This day began a fall of rain in Morayland, of ten days’ continuance, and attended by effects which remind us of the celebrated flood of 1829; ‘waters and burns flowing up over bank and brae; corn-mills and mill-houses washen down; houses, kilns, cots, faulds wherein beasts were keipit, all destroyed. The corns, weel stacked, began to moch and rot till they were casten over again. Lamentable to see, and whereof the like was never seen before.... There were four ships lying at anchor in the harbour of Aberdeen; in one of which ships Major Ker and Captain Lumsden had a number of soldiers. Through a great spate of the water of Dee, occasioned by this extraordinary rain, thir haill four ships brake loose, for neither tow nor anchor could hold them, and were driven out at the water mouth, upon the night, and by a south-east wind were driven to the north shore, where thir ships were miserably bladded [beaten] with leaks by striking upon the sands. The soldiers, sleeping carelessly in the bottom of the ship upon heather, were all in a swim, to their great amazement and dread. They got up, with horrible crying and shouting; some escaped, other some pitifully perished. About the number of fourscore and twelve soldiers were wanting, drowned or got away.’—Slightly altered from Spalding.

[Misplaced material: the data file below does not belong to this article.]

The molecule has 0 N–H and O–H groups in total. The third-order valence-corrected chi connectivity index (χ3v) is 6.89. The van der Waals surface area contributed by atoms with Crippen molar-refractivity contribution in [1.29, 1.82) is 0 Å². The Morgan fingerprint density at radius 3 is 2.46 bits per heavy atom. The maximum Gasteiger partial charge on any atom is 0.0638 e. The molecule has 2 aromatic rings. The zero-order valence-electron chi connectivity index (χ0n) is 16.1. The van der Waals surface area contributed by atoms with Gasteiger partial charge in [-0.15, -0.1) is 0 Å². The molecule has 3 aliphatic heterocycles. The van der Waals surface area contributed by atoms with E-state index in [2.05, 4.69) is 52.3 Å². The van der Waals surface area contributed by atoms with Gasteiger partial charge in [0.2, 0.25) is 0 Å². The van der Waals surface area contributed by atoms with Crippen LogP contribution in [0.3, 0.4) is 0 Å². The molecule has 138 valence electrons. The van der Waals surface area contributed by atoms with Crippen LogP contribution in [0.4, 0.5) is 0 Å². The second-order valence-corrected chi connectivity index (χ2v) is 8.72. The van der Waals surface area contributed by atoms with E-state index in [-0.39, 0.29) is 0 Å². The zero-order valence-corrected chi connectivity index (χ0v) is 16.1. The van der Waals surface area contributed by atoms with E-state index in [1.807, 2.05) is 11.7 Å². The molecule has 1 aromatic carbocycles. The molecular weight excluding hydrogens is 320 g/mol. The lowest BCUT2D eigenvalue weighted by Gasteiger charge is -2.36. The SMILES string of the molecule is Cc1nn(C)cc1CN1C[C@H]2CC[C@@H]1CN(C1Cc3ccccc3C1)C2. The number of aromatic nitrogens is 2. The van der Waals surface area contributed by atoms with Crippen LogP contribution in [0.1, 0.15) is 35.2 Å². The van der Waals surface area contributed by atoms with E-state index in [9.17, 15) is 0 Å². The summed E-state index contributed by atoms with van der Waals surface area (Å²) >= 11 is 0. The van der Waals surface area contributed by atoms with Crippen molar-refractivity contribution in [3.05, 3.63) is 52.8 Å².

Oct 19
A quantity of gold had been brought into the kingdom by ‘the adventurers of Guinee.’ It was ordered to be formed into coin by Nicolas Briot and John Falconer, masters of the cunyie-bouse, according to the arrangements ordered by the Privy Council in April 1625.—P. C. R. Some gold subsequently brought from the same country to England by the African Company, ‘administered the first occasion,’ as Clarendon tells us, ‘for the coinage of those pieces which, from thence, had the denomination of guineas.' The digging of gold in Guinea is connected in a melancholy way with Scotland, for fifteen hundred of the Scottish prisoners taken at Worcester in September 1651, were granted to the Guinea merchants, ‘to be transported to Guinea to work in the mines there."

Dec 4
In the night arose ‘ane horrible high wind,’ which blew down the rafters of the choir of Elgin Cathedral, left without the slates eighty years before. This fact reminds us how much of the destruction of our ancient ecclesiastical buildings was owing, not to actual or immediate damage at the Reformation, but to neglect afterwards.

Dec 26